Friday, December 11
They worry about the future - not just for themselves but generations beyond.
Rising student debt and a shrinking number of good jobs don't help. The world's population expanded - from 1 billion in 1800 to near 2.5 billion in 1950 to more than 7 billion people today poised to reach 9 billion by 2050. The increase in population does not ensure more jobs. Globalization in communications ensures that many consumers will chase after the same small set of books, movies or songs. Technology sucks the creativity out of work and even eliminates jobs at retail outlets like service stations or grocery stores just as computers reduced the need for secretaries or typists and software increasingly threatens employment in accounting, engineering, architecture, finance and other fields.
At the same time, governments and corporations tussle over benefits while taking on excessive debt for wars and infrastructure that may not serve future generations well. Businesses and states under-fund pensions. Students are urged to explore nursing as a stable career but new graduates struggle to find full-time employment as hospitals limit work to part-time. Legislators insist that governments can no longer afford programs enjoyed by older adults.
Few leaders anticipate or plan ahead for trends emerging over the next 50 or more years.
At the same time, the world's climate is changing. Weather disasters, food shortages or conflict over a resource as basic as water could break out and add to the waves of desperate refugees seeking new homes.
COP21 is wrapping up, and by various reports, more global leaders are serious about addressing climate change. Others suggest the action does not go far enough.
More than one young adult has expressed fear that it's too late to prevent or slow a changing climate. Many recognize that wilderness is shrinking as populations expand. The collective experience with wilderness tightens with every generation. Richard Louv, author of Last Child in the Woods, recalls his child pointing out that the young did not enjoy the woods as much as their parents did:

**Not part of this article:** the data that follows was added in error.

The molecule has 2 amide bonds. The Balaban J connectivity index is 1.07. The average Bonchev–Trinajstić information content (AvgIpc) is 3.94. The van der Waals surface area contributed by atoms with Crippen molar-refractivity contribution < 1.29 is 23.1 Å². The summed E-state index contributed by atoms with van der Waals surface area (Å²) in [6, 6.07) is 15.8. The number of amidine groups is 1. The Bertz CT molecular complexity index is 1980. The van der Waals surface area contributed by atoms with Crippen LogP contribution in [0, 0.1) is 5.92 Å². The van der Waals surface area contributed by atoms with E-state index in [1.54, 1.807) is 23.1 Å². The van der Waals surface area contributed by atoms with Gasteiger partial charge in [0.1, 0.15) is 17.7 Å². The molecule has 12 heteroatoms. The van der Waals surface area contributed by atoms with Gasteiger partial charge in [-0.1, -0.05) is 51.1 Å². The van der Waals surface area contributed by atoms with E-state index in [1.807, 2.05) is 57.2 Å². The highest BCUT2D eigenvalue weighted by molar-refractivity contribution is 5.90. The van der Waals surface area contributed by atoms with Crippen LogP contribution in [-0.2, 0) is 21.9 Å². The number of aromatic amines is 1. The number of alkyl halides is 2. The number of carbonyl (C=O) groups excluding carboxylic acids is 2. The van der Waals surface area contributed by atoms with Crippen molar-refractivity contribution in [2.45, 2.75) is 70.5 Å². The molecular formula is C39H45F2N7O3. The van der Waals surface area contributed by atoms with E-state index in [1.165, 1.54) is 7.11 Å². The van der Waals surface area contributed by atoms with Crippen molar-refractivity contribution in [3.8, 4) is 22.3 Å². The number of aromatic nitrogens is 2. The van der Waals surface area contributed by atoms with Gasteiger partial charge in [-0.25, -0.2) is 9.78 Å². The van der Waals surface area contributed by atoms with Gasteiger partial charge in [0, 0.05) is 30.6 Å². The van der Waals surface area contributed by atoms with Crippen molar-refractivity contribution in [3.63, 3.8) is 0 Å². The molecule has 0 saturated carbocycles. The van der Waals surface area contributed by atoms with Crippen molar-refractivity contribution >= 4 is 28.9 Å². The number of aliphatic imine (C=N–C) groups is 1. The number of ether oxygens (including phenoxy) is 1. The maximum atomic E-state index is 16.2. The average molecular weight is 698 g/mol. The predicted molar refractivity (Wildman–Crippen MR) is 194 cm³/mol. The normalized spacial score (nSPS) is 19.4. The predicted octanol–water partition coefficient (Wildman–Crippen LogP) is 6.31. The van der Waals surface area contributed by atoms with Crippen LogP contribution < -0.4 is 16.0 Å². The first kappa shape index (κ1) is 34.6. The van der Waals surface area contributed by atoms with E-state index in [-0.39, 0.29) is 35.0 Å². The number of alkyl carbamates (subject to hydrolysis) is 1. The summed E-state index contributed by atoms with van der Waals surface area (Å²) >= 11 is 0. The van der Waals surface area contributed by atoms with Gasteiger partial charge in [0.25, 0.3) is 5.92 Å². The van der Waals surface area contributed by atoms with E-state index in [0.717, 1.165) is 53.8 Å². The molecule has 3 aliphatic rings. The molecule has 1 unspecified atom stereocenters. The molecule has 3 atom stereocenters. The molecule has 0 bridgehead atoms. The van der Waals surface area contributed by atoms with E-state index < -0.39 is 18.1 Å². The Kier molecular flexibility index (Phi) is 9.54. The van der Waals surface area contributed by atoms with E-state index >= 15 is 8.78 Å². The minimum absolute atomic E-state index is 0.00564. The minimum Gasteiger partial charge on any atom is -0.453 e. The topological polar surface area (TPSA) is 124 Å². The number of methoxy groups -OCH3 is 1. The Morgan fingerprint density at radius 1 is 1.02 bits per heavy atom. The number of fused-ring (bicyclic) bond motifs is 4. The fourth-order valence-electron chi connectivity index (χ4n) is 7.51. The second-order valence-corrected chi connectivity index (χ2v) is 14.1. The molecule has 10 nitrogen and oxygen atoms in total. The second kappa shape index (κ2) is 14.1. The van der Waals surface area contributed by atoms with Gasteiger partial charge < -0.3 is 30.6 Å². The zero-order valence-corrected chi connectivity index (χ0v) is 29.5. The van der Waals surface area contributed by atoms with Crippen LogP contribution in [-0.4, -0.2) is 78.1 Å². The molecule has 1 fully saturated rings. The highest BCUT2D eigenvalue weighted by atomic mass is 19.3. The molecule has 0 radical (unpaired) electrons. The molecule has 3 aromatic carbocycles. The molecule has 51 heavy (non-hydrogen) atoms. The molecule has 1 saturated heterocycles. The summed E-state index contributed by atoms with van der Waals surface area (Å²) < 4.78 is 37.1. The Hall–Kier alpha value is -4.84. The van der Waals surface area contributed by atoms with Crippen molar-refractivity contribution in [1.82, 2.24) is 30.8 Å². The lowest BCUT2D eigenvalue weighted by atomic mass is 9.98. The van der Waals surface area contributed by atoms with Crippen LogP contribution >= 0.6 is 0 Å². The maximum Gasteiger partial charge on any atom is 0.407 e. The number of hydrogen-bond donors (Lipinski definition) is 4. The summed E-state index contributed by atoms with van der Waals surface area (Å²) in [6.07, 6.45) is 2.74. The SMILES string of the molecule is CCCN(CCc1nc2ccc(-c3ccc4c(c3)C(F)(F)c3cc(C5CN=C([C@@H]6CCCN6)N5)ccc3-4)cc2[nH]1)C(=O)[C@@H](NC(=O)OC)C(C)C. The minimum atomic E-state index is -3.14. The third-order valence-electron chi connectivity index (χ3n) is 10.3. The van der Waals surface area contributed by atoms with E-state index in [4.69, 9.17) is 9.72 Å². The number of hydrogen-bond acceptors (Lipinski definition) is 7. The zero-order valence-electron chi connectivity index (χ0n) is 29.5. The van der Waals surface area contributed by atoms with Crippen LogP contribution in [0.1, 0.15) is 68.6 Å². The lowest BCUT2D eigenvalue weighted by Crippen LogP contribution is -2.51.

"He was right. Americans around my age, baby boomers or older, enjoyed a kind of free, natural play that
seems, in the era of kid pagers, instant messaging, and Nintendo, like a quaint artifact.
Within the space of a few decades, the way children understand and experience nature has changed radically.
The polarity of the relationship has reversed. Today, kids are aware of the global threats to the environment—
but their physical contact, their intimacy with nature, is fading. That's exactly the opposite of how it was
when I was a child.... Our society is teaching young people to avoid direct experience in nature."
More young adults adapt to the new uncertainties by learning to live with less and do more to interact with and record their experiences with nature. Many relish the new simplicity and deliberate over each purchase asking, Does this item make my life easier or does it make my life more complicated? Smart consumers do not overextend with housing, clothing, food and entertainment. A DIY economy is emerging. Many young adults, particularly the educated, vow they won't bring children into a world that is less comfortable than the one to which they were born.
Allure of Deceit tackles all these issues of globalization and more from the point of view of a few families in a remote Afghan village.
The economy is shifting amid uncertainty, and most young adults do not complain. The rest of us could learn from their examples.
Photo, courtesy of Wikimedia Commons.